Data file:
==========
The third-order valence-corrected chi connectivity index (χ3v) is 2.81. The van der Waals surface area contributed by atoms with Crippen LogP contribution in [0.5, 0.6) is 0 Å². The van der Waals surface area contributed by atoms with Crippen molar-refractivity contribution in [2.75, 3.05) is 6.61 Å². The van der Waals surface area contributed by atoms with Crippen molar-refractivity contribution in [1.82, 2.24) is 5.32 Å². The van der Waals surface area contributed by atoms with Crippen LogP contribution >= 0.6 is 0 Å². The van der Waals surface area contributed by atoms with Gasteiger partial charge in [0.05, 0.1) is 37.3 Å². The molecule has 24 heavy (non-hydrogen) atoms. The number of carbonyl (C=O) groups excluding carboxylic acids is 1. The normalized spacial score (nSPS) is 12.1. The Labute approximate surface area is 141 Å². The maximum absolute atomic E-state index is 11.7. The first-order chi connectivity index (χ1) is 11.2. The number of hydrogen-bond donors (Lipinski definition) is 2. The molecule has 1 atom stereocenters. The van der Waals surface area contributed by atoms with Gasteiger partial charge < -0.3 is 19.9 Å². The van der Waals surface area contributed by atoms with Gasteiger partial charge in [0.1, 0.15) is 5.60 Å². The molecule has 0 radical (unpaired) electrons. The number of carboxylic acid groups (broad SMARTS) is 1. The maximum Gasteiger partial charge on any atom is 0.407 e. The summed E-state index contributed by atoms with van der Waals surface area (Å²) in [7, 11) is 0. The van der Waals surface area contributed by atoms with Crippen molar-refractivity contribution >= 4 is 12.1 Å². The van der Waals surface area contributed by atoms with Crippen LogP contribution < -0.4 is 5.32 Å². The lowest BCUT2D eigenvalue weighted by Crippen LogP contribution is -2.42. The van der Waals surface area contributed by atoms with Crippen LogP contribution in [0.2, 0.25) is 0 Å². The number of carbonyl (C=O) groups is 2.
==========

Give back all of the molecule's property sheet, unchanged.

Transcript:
The third-order valence-corrected chi connectivity index (χ3v) is 2.81. The van der Waals surface area contributed by atoms with Crippen LogP contribution in [0.5, 0.6) is 0 Å². The van der Waals surface area contributed by atoms with Crippen molar-refractivity contribution in [2.75, 3.05) is 6.61 Å². The van der Waals surface area contributed by atoms with Crippen molar-refractivity contribution in [1.82, 2.24) is 5.32 Å². The van der Waals surface area contributed by atoms with Crippen LogP contribution >= 0.6 is 0 Å². The van der Waals surface area contributed by atoms with Gasteiger partial charge in [0.05, 0.1) is 37.3 Å². The molecule has 24 heavy (non-hydrogen) atoms. The number of carbonyl (C=O) groups excluding carboxylic acids is 1. The normalized spacial score (nSPS) is 12.1. The Labute approximate surface area is 141 Å². The maximum absolute atomic E-state index is 11.7. The first-order chi connectivity index (χ1) is 11.2. The number of hydrogen-bond donors (Lipinski definition) is 2. The molecule has 1 atom stereocenters. The van der Waals surface area contributed by atoms with Gasteiger partial charge < -0.3 is 19.9 Å². The van der Waals surface area contributed by atoms with Gasteiger partial charge in [0.1, 0.15) is 5.60 Å². The molecule has 0 radical (unpaired) electrons. The number of carboxylic acid groups (broad SMARTS) is 1. The maximum Gasteiger partial charge on any atom is 0.407 e. The summed E-state index contributed by atoms with van der Waals surface area (Å²) in [7, 11) is 0. The van der Waals surface area contributed by atoms with Crippen molar-refractivity contribution >= 4 is 12.1 Å². The van der Waals surface area contributed by atoms with Crippen LogP contribution < -0.4 is 5.32 Å². The lowest BCUT2D eigenvalue weighted by Crippen LogP contribution is -2.42. The van der Waals surface area contributed by atoms with Crippen LogP contribution in [0.2, 0.25) is 0 Å². The number of carbonyl (C=O) groups is 2.